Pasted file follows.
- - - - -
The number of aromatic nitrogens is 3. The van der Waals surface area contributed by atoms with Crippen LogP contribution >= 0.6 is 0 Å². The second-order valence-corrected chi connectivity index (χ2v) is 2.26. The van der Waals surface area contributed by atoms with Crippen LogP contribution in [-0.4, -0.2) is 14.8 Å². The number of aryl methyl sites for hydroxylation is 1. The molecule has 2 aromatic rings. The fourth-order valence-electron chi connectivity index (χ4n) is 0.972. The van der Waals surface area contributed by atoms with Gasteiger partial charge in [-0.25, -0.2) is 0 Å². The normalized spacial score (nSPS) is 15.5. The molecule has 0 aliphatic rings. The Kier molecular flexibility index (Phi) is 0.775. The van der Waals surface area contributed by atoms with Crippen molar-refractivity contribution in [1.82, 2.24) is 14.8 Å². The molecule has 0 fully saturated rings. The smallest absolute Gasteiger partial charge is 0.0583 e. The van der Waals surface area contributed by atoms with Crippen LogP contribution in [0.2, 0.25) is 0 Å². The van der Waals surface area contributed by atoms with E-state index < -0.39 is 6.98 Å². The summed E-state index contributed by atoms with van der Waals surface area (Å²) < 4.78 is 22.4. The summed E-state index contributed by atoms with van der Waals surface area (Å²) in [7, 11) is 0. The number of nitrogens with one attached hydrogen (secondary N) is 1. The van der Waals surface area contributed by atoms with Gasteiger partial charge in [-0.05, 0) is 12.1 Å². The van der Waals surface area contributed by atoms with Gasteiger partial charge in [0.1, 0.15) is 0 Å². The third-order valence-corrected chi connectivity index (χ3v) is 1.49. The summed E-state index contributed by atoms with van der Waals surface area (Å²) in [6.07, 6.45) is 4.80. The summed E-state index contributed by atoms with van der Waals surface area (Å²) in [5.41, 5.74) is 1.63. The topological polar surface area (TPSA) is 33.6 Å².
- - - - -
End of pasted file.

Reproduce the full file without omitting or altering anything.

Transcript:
The number of aromatic nitrogens is 3. The van der Waals surface area contributed by atoms with Crippen LogP contribution >= 0.6 is 0 Å². The second-order valence-corrected chi connectivity index (χ2v) is 2.26. The van der Waals surface area contributed by atoms with Crippen LogP contribution in [-0.4, -0.2) is 14.8 Å². The number of aryl methyl sites for hydroxylation is 1. The molecule has 2 aromatic rings. The fourth-order valence-electron chi connectivity index (χ4n) is 0.972. The van der Waals surface area contributed by atoms with Gasteiger partial charge in [-0.25, -0.2) is 0 Å². The normalized spacial score (nSPS) is 15.5. The molecule has 0 aliphatic rings. The Kier molecular flexibility index (Phi) is 0.775. The van der Waals surface area contributed by atoms with Crippen molar-refractivity contribution in [1.82, 2.24) is 14.8 Å². The molecule has 0 fully saturated rings. The smallest absolute Gasteiger partial charge is 0.0583 e. The van der Waals surface area contributed by atoms with Crippen LogP contribution in [0.2, 0.25) is 0 Å². The van der Waals surface area contributed by atoms with E-state index < -0.39 is 6.98 Å². The summed E-state index contributed by atoms with van der Waals surface area (Å²) < 4.78 is 22.4. The summed E-state index contributed by atoms with van der Waals surface area (Å²) in [7, 11) is 0. The number of nitrogens with one attached hydrogen (secondary N) is 1. The van der Waals surface area contributed by atoms with Gasteiger partial charge in [-0.05, 0) is 12.1 Å². The van der Waals surface area contributed by atoms with Gasteiger partial charge in [0.1, 0.15) is 0 Å². The third-order valence-corrected chi connectivity index (χ3v) is 1.49. The summed E-state index contributed by atoms with van der Waals surface area (Å²) in [6.07, 6.45) is 4.80. The summed E-state index contributed by atoms with van der Waals surface area (Å²) in [5.41, 5.74) is 1.63. The topological polar surface area (TPSA) is 33.6 Å².